originally at Lemuria Books blog
I was born on Father’s Day, 1968, in Springfield, Missouri. When I hear someone nowadays cry, “Oh, who would want to bring a child into this world?,” I marvel at what my then 28-year-old Dad, Carl Yates, faced bringing a son into 1968.
Vietnam was raging. The Tet offensive had just shaken the nation and flared again that May.
In April Martin Luther King, Jr. was assassinated in Memphis, and seven days before my birth, authorities arrested and charged James Earl Ray, a fugitive from a Missouri prison at London’s Heathrow Airport.
That April, people in Kansas City, Missouri, rioted, looted, and burned their own neighborhoods in fury.
And twelve days before that Father’s Day, Senator Robert F. Kennedy was shot and killed, the second Kennedy Dad had supported and lost not to a ballot but a bullet, to violence and hate.
History’s mayhem, mere anarchy loosed on the world. Study history from newspapers, any period, any place, and you will find the light and hope of new birth always glittering beside the blood-dimmed tide of Armageddon. Matter ever wins out over antimatter by the least margin of victory.
Having written and published Morkan’s Quarry, a novel about a father’s love for his son and that son’s loyalty in return during that old American catastrophe, the Civil War, I got questions from reporters about me and Dad. What was that relationship like? What in the book has to do with a father and son in real life?
Saint Paul gives me the best answer, “Show me the son whom the father chastiseth not.”
We are two willful, very verbal men. Dad is the son of an auctioneer prodigy, my late grandfather Roma Yates, famous in Dallas County for conducting major auctions when he was but a child of eleven years. Dad still practices law in the Ozarks. And he had long hoped one of us children, especially his son, would carry on that tradition in the law firm he headed: Yates, Mauck, Bohrer, and Elliff.
Dad’s jaw dropped when I told this story; I was answering some needling uncle’s question: “Why did you become a writer and not a lawyer?”
Well, Dad wrote speeches for a former governor of Missouri, and ran “Walking” Joe Teasdale’s first campaign. I would have been four then. And my father was pulled every which way—he had just left a sure thing to start his own law firm; the airport board was wooing him; he was embroiled in politics. He was becoming somebody.
Yet he stole every minute he could with his son. He came home in a rush, grabbed a yellow legal pad and pencil, and said, “Troup, come here. Sit on my lap, and we need to write this speech for Joe.”
Any time with my busy father, any activity, I was thrilled. I remember his block letters—neither of us write in cursive. And then he would stop and read aloud what he was writing, that booming, deep voice in my ears, and the feel of his heart-and-lung power against the curve of my spine. I have no memory of substance, but I do know the speeches were endowed with that Baptist hill preacher’s rise, the son of an auctioneer’s sense of rhythm and repeat, of pause, of quiet, of reason, enticement, then crescendo. And the light in his eyes as he wrote, as the spark fired his mind and singed the page in those graphite letters, precise as if burned into stone.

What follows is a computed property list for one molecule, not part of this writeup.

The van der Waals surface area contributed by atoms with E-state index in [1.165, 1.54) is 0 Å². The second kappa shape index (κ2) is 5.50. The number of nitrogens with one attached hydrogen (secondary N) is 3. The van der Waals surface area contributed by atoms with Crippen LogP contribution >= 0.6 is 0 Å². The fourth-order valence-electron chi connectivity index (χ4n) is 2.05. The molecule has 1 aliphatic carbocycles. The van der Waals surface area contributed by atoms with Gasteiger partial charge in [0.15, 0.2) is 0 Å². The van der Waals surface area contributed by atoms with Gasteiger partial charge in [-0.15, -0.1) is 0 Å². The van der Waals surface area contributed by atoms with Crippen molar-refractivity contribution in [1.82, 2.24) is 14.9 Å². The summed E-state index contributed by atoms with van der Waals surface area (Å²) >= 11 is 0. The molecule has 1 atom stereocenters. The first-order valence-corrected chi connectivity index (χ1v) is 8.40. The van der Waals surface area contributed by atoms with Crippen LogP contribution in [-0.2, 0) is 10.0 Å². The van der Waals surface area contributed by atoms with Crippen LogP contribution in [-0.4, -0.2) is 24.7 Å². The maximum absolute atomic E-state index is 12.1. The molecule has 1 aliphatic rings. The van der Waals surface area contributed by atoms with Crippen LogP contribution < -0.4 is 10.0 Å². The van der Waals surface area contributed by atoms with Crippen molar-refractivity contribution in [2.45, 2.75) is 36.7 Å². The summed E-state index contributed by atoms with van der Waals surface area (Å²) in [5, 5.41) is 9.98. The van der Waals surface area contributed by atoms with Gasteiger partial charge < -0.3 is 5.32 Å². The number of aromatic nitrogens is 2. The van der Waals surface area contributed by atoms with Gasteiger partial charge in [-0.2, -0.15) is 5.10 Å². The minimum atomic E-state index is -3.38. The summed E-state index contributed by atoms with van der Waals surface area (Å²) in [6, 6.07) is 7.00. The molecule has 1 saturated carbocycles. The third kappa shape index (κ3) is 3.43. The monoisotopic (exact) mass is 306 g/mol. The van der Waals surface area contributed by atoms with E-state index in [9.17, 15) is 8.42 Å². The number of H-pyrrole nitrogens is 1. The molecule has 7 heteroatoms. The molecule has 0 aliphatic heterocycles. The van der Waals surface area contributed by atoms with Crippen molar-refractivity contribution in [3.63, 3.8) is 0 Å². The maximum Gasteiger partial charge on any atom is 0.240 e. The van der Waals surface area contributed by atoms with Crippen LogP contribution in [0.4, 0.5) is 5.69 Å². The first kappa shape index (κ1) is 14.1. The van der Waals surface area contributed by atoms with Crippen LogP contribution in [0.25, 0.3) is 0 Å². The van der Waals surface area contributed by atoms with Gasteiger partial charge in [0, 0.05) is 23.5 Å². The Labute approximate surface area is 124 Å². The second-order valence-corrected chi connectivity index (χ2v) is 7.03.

How could a child leave that loving embrace and not feel sure that what a boy did when he became a full-grown man was to write?
Poor Dad! He had hoped to blame his son’s writing ailment on Mother, maybe, who took me to every museum in St. Louis and Springfield, and entrusted me to the Brentwood Library so many afternoons, I could help patrons down the Dewey decimal trail.
He came to grips with my pathway, though, when the writing program at University of Arkansas admitted me and I had the same admission and opportunity at the writing program at Dad’s law school alma mater, Washington University in St. Louis. Mystified but pleased, he advised me to take Arkansas’s package because Ellen Gilchrist studied at Fayetteville and U of A had a university press that published her.
Dad followed my publications with enthusiasm and hope, but with heartbreak and empathy when publishers didn’t want the novel, my story of a father’s love for his son, and didn’t want the story of civilians in a maelstrom in the Ozarks. Publishers wanted everyone to fall in love, babes with beaus, and wanted the war to be rousing and heroic, and maybe set somewhere famous, please.
Matter wins over antimatter. Ever against the blood-dimmed tide is the cry of birth, the pencil and block letters scratching into the blank page, and the sentences rising there, crying hope, shouting rise up to victory.
When the package came to our old home place, luckily my Sissy was there in from New York with her young daughter. Sissy had the phone with a camera and snapped this picture. Dad has just cut my novel free of its mailer. Sissy says he stood silenced and trembling with joy, trembling, for a full five minutes, his hand on the book his son wrote. And then he held up his son’s first novel, and she snapped this picture. Victory! Victory!
Don’t tell my publisher. Don’t tell booksellers. Please don’t even tell my wife. I have this picture and need no other good fortune to make me feel this book succeeded beyond any dream. Victory!
Happy Father’s Day, Dad.
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Steve Yates’s novel Morkan’s Quarry is new from Moon City Press. He lives in Flowood, with his wife Tammy and is assistant director / marketing director at University Press of Mississippi in Jackson. He’ll sign Morkan’s Quarry at Lemuria, Saturday, June 12 at 1 p.m. But on Father’s Day, he will be working for the Press at meetings in Salt Lake City. And that’s what his Dad would want as well!